Cyprus real estate bashed by Brexit

2 mins read

Now that Brexit is over and done with, it made me think about what British nationals can or cannot do in Cyprus when buying real estate.

As circumstances stand and without any change in the law regarding the acquisition by British nationals, they will now become part of the category of ‘foreign purchases’ as all other non-EU members.

As such, they face the following restrictions:

  • Only one house can be acquired.
  • No letting for income.
  • Purchase of land or house limited to 4,000 sqm.
  • No acquisition of offices, etc, other than through an offshore company (which has its restrictions regarding the location of offices, the number of locally employed staff etc).
  • The transfer of property will require Cabinet approval, which might take 2-4 months and the applicants required to provide detailed information.
  • No share acquisition in real estate companies or funds.
  • Acquisition of land outside development areas, e.g., agricultural, is restricted, and land acquisition in development areas must have had a home erected within three years from the purchase.
  • All money used for the acquisition must come from abroad.
  • Unmarried couples (even if they have children or grandchildren together) cannot have joint ownership of real estate.
  • Work permits will be required if work is necessary.

There is also the issue of the cost of a visa when visiting Cyprus, as well as the exclusion from the Cyprus national health scheme GHS.

The situation is not clear as I have urged the Cyprus government to provide some type of an exception or relaxation for our British friends living permanently in Cyprus to minimise their restrictions.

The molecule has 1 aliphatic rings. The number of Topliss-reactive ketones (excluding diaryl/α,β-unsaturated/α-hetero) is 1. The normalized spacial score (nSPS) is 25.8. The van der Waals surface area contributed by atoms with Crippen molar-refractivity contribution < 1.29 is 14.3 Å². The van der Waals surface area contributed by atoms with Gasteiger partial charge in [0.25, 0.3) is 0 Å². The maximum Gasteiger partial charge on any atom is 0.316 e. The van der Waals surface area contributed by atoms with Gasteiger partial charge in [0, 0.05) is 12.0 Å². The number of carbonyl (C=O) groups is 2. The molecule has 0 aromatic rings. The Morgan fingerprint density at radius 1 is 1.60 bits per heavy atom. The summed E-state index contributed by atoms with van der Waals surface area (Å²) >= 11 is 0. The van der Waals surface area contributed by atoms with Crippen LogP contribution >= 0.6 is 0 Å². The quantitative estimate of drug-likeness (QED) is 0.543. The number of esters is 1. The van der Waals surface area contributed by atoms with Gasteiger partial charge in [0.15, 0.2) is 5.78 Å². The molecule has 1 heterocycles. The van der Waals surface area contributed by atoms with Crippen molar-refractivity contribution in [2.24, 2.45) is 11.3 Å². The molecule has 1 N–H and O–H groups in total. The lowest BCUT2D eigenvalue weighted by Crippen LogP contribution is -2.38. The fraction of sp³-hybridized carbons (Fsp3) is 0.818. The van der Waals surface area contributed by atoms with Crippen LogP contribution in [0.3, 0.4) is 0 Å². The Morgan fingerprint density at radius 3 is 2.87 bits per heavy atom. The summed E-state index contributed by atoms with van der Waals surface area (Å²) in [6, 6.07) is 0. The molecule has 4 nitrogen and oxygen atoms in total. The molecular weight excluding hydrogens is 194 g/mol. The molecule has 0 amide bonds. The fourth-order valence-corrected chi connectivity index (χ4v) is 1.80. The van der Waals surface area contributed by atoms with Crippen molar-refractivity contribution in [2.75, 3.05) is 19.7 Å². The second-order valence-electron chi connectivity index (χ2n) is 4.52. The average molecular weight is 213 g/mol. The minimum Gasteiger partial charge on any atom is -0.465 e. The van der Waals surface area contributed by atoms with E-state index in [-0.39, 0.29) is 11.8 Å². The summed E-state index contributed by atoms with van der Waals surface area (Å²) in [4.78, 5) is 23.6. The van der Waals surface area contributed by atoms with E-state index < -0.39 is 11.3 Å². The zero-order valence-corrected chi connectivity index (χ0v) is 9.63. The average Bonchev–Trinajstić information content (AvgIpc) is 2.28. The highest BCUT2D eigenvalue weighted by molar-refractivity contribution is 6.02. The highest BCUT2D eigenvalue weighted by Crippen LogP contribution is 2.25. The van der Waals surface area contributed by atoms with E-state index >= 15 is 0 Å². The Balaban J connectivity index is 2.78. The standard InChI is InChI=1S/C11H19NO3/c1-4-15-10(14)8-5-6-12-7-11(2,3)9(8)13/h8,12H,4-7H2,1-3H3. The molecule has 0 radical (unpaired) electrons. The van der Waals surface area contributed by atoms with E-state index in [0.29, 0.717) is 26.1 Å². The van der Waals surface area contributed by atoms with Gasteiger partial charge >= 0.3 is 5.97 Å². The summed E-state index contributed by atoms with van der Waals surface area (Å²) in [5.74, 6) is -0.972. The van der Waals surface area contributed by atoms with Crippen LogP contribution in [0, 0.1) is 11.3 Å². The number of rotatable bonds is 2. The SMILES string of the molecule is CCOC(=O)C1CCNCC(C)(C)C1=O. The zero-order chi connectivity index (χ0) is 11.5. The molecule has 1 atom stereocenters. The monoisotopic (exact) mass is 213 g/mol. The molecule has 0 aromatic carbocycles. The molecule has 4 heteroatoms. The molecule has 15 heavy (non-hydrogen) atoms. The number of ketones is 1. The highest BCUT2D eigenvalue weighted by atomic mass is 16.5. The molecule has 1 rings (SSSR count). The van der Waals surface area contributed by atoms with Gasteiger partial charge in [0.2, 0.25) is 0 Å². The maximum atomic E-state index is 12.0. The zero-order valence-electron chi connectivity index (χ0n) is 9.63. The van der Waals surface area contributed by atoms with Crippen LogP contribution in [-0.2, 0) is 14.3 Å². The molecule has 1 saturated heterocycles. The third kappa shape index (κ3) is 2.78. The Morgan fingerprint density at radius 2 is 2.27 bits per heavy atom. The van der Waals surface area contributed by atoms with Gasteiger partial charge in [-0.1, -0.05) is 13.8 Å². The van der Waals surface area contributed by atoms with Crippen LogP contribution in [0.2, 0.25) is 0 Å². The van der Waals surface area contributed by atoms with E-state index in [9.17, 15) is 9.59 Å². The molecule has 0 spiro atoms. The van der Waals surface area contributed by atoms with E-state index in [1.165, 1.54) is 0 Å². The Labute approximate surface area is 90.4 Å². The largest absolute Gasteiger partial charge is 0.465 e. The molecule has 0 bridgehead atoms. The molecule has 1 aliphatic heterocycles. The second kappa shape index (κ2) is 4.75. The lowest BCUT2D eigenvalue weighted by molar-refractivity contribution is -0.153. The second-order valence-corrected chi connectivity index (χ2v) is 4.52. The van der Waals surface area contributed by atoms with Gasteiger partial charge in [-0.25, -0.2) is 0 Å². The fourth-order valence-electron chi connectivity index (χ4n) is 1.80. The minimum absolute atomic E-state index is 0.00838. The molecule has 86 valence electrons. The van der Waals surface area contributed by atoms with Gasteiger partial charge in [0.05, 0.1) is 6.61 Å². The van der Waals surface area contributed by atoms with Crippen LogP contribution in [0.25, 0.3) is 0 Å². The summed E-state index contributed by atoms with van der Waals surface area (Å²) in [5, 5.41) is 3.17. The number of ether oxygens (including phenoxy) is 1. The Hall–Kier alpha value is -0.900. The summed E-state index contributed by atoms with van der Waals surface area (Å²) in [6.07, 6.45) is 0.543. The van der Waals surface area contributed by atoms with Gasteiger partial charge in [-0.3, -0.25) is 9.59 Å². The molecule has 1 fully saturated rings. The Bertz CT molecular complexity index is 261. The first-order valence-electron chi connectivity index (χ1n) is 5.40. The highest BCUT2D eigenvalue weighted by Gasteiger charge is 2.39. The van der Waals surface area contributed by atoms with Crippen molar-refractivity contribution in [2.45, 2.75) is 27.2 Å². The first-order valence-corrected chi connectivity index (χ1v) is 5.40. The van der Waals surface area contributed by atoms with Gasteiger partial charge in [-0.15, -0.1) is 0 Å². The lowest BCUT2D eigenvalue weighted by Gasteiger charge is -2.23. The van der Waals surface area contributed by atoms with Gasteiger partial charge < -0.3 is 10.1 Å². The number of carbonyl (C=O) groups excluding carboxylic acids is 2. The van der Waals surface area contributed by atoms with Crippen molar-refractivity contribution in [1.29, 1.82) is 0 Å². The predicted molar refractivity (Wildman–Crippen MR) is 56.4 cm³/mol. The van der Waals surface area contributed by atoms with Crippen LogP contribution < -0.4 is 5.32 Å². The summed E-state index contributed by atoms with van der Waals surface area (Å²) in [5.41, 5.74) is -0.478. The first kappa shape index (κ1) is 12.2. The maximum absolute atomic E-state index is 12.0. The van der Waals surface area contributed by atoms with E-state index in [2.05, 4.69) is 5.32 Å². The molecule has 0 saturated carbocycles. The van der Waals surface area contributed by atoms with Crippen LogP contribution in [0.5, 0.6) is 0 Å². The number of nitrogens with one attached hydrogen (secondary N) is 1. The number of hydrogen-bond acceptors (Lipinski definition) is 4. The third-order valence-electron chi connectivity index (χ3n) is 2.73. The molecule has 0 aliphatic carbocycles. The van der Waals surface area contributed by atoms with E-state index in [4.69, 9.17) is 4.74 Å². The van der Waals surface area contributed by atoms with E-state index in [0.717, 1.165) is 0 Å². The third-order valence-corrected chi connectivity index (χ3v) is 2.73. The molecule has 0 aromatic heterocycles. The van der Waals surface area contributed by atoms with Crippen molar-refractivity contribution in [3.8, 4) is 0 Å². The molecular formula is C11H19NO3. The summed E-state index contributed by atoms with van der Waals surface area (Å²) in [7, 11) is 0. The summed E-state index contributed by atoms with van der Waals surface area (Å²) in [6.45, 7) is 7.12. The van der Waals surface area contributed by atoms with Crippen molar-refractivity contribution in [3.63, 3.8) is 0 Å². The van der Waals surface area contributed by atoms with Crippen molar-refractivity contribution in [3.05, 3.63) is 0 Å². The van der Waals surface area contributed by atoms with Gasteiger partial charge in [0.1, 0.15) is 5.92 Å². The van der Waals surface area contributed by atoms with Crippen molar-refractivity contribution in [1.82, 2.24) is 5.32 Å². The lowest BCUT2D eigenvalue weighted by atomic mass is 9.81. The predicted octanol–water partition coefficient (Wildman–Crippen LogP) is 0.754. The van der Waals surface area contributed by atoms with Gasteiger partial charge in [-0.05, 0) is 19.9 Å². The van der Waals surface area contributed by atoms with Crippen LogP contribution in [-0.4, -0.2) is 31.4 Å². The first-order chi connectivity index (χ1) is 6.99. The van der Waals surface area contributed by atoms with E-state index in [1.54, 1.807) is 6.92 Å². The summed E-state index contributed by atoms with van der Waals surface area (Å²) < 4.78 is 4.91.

Using Commonwealth status is one way to overcome the matter, but then Commonwealth covers a lot of other nationalities as well (including Pakistan, India, South Africa) and we have the E.U. opinion to consider.

I suspect a similar problem exists with other destinations popular for the British, including Spain, Portugal, Malta, Italy, and Greece, so perhaps a joint EU proposal could help.

The situation has worried local and expat residents, but a fair warning was given to them to utilise the grace period provided, including support from various British organisations, but I understand that a good percentage did not do anything.

As a result of these restrictions and uncertainties, some British homeowners are placing their property on the market for sale, especially in the Paphos region.

With approximately 40,000 Britons living in Cyprus on long or short-term stays, to have reached this juncture feels like we are losing a long-time friend.

In the end, Cyprus stands to lose in terms of ‘permanent tourism’, whereas the long-standing individual and personal friendships will also take a hit.

An old client asked me if we will meet again, which is the sort of confusion that will be created at least for the next six months or so.

So, where do we go from here?

Under the permanent residency visa rules (as it exists today) property buyers will require a home with a value of at least €300,000 + VAT unless the existing one already cover this.

This will create difficulty for the newcomers who will have to come up with such an amount above their holiday home requirements.

Besides, newcomers will need to prove an income of at least €30,000 p.a. + €5,000 p.a. for dependents, and they need to visit Cyprus at least twice a year.

These kinds of restrictions do not necessarily exist in other countries and will place Cyprus at a disadvantage.

Then again, with the mess, we found ourselves in with the citizenship-for-investments programme (golden passports) is this the right time to consider any relaxations?

One local developer operating in Paralimni, worried about losing his buyers, asked me what he needed to do.

I directed him to various websites that deal with such matters but asked, “where were you when this situation was coming up 6 months ago?”

It makes me wonder how property developers selling to Britons have not yet come up with suggestions to put pressure on the Cyprus government (currently at its lowest level of credibility regarding real estate) to safeguard their clients who are seeking greener pastures.